• Project Options...: Opens a pop-up dialog window with tabs for setting options for Application (Title, Output Target file name), Forms (allowing you to select among the available forms, make them Auto-create) and Info (specifying whether editor information should be saved for closed files, or only for project files). I'M NOT REALLY VERY SURE WHAT IS THE SIGNIFICANCE OF THIS: HELP!!
  • Compiler options ...: (Recently moved here from the Run Menu). Opens a multi-page tabbed window which allows configuration of the compiler. Tabs include Paths which allows definition of search paths for units, include files, libraries etc as well as allowing choice of widget type for the forms (gtk, gnome, win32); Parsing which allows choice of rules for parsing source programs, Code which allows choice of optimisation for faster or smaller programs, choice of target processor, types of checks, heap size etc; Linking allowing choice of whether or how to use debugging, static or dynamic libraries, and whether to pass options through to the linker; Messages to define what type of messages should be generated during error conditions; Other which allows decision to use default configuration file (fpc.cfg) or some other file; Inherited which shows a tree structure diagram to indicate how options have been inherited from units already incorporated; Compilation which allows definition of commands to be executed before or after the compiler is launched and can allow use of Make files.
  • Add editor file to Project: Add the file currently being edited to the Project
  • Remove from Project: Gives a pop-up menu of files available for removal from project.
  • View Source: No matter which file you are editing, takes you back to the main program file (.dpr)or the main .pas file if there is no .dpr.
  • View ToDo List:Opens a box with a list of ToDo items associated with this project. (I don't think this has been implemented yet, because the controls in the box don't do very much!).

The Run sub-menu

  • Build: Causes Lazarus to build (ie compile) any files in the project that have been changes since the last build.
  • Build all: Builds all files in the project, whether or not there have been any changes.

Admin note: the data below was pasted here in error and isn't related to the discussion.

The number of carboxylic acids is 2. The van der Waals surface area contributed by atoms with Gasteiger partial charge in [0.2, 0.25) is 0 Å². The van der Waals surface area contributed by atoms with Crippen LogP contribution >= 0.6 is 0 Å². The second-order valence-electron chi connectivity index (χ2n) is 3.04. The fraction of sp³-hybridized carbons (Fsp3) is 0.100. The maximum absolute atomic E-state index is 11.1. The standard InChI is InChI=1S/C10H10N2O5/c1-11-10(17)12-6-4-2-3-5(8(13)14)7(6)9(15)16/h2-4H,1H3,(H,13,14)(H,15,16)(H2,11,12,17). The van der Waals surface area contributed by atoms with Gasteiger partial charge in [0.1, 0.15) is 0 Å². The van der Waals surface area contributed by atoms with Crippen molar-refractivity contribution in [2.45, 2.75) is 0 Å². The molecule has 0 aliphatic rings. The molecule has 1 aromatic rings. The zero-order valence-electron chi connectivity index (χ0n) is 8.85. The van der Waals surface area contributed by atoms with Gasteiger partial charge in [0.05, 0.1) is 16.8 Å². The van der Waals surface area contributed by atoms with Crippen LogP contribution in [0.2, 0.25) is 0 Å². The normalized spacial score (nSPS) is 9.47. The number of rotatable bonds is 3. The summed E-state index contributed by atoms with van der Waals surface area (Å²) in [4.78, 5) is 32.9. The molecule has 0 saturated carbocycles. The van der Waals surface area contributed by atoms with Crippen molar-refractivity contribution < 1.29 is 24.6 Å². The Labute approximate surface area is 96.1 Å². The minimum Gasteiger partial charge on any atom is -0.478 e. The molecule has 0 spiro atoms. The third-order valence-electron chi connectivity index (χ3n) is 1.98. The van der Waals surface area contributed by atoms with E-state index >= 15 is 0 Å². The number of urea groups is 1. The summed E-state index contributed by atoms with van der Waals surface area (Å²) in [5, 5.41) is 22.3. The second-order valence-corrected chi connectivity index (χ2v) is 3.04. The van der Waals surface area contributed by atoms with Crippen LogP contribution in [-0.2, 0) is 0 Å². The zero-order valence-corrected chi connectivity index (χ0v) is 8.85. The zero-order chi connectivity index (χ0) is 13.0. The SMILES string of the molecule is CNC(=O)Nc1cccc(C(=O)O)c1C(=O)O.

• Abort build: Stop the build process once it is running - either you have remembered that you did something silly and want to stop the build, or the system seems to be taking far too long and something is obviously wrong.
  • Run: This is the usual way to launch the compiler and, if compilation is successful, to start execution of the application. What actually happens is that Lazarus saves a copy of your files, then starts the compiler and linker, then begins execution of the final linked binary program.
  • Pause: Suspend execution of the currently running program. This may allow you to inspect any output that has been generated; execution may be resumed by selecting Run again.
  • Step into: Used in conjunction with the debugger, causes execution of the program one step at a time up to a bookmarked point in the source.
  • Step over: Causes stepwise execution up to the statement marked, then skips the marked statement, and continues execution at normal speed. Useful in trying to isolate a statement that introduces a logical error.
  • Run to cursor: Causes execution at normal speed (ie NOT one statement at a time) until the statement is reached where the cursor is located; then stops. Resume execution at normal speed by selecting Run.
  • Stop: Cease execution of the running program. Cannot be resumed by selecting Run; this will start the program again from the beginning (re-compiling if necessary).
  • Run Parameters: Opens a multi-page pop-up window which allows command-line options and parameters to be passed to the program to be executed; allows selection of display to run program (eg a remote X terminal may be used in Linux); some system Environment variables may be overridden.
One very important use of this sub-menu is to activate a terminal window in which conventional Pascal console input/output is displayed. If you are developing a console-mode Pascal program (ie one that doesn't use the Graphical User Interface with its forms, buttons and boxes) then you should check the box for "Use launching application". The first time you do this and try the Compile/Run sequence, you will probably get a rude message to say
"xterm: Can't execvp /usr/share/lazarus//tools/runwait.sh: Permission denied".